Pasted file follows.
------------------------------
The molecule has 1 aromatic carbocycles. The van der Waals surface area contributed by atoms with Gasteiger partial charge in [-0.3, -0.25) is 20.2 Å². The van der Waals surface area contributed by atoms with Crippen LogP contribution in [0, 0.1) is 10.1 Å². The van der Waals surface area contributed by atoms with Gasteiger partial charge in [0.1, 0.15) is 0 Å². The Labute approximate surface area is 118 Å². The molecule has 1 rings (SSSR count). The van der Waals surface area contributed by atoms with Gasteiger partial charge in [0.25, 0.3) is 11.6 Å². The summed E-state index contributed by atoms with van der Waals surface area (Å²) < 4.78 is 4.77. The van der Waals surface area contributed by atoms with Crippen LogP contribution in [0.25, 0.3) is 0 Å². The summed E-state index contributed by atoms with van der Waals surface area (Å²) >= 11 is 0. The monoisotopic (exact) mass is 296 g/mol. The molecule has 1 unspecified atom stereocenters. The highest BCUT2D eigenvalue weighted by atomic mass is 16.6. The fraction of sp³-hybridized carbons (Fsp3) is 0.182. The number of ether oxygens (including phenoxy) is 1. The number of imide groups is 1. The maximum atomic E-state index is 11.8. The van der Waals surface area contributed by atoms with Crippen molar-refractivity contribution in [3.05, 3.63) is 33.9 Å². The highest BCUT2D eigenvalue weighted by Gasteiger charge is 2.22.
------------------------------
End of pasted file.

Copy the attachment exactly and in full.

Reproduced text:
The molecule has 1 aromatic carbocycles. The van der Waals surface area contributed by atoms with Gasteiger partial charge in [-0.3, -0.25) is 20.2 Å². The van der Waals surface area contributed by atoms with Crippen LogP contribution in [0, 0.1) is 10.1 Å². The van der Waals surface area contributed by atoms with Gasteiger partial charge in [0.1, 0.15) is 0 Å². The Labute approximate surface area is 118 Å². The molecule has 1 rings (SSSR count). The van der Waals surface area contributed by atoms with Gasteiger partial charge in [0.25, 0.3) is 11.6 Å². The summed E-state index contributed by atoms with van der Waals surface area (Å²) < 4.78 is 4.77. The van der Waals surface area contributed by atoms with Crippen LogP contribution in [0.25, 0.3) is 0 Å². The summed E-state index contributed by atoms with van der Waals surface area (Å²) >= 11 is 0. The monoisotopic (exact) mass is 296 g/mol. The molecule has 1 unspecified atom stereocenters. The highest BCUT2D eigenvalue weighted by atomic mass is 16.6. The fraction of sp³-hybridized carbons (Fsp3) is 0.182. The number of ether oxygens (including phenoxy) is 1. The number of imide groups is 1. The maximum atomic E-state index is 11.8. The van der Waals surface area contributed by atoms with Crippen molar-refractivity contribution in [3.05, 3.63) is 33.9 Å². The highest BCUT2D eigenvalue weighted by Gasteiger charge is 2.22.